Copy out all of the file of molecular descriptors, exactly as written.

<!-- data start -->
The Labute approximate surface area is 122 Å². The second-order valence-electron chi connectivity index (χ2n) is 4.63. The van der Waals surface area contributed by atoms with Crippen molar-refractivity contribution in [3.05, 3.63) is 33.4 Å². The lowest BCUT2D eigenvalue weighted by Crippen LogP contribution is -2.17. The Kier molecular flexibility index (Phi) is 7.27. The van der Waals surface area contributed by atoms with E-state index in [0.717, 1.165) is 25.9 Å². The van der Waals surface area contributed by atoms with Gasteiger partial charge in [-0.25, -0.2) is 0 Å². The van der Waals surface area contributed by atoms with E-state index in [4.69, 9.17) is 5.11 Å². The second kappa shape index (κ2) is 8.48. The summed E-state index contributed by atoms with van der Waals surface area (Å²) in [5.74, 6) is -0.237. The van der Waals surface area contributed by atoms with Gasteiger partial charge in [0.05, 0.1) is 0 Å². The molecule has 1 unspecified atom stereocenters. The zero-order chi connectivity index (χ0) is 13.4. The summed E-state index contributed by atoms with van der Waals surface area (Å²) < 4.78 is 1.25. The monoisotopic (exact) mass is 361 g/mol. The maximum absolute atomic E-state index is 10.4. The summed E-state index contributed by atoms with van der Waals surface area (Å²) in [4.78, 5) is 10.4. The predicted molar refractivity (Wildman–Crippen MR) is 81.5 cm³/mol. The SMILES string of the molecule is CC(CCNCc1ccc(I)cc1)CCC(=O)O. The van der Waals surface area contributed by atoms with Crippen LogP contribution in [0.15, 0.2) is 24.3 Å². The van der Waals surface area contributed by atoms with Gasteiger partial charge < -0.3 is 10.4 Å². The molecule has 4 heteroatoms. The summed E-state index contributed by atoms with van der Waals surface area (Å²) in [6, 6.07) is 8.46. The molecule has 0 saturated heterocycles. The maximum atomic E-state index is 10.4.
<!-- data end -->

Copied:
The Labute approximate surface area is 122 Å². The second-order valence-electron chi connectivity index (χ2n) is 4.63. The van der Waals surface area contributed by atoms with Crippen molar-refractivity contribution in [3.05, 3.63) is 33.4 Å². The lowest BCUT2D eigenvalue weighted by Crippen LogP contribution is -2.17. The Kier molecular flexibility index (Phi) is 7.27. The van der Waals surface area contributed by atoms with E-state index in [0.717, 1.165) is 25.9 Å². The van der Waals surface area contributed by atoms with Gasteiger partial charge in [-0.25, -0.2) is 0 Å². The van der Waals surface area contributed by atoms with E-state index in [4.69, 9.17) is 5.11 Å². The second kappa shape index (κ2) is 8.48. The summed E-state index contributed by atoms with van der Waals surface area (Å²) in [5.74, 6) is -0.237. The van der Waals surface area contributed by atoms with Gasteiger partial charge in [0.05, 0.1) is 0 Å². The molecule has 1 unspecified atom stereocenters. The zero-order chi connectivity index (χ0) is 13.4. The summed E-state index contributed by atoms with van der Waals surface area (Å²) < 4.78 is 1.25. The monoisotopic (exact) mass is 361 g/mol. The maximum absolute atomic E-state index is 10.4. The summed E-state index contributed by atoms with van der Waals surface area (Å²) in [4.78, 5) is 10.4. The predicted molar refractivity (Wildman–Crippen MR) is 81.5 cm³/mol. The SMILES string of the molecule is CC(CCNCc1ccc(I)cc1)CCC(=O)O. The van der Waals surface area contributed by atoms with Crippen LogP contribution in [0.15, 0.2) is 24.3 Å². The van der Waals surface area contributed by atoms with Gasteiger partial charge < -0.3 is 10.4 Å². The molecule has 4 heteroatoms. The summed E-state index contributed by atoms with van der Waals surface area (Å²) in [6, 6.07) is 8.46. The molecule has 0 saturated heterocycles. The maximum atomic E-state index is 10.4.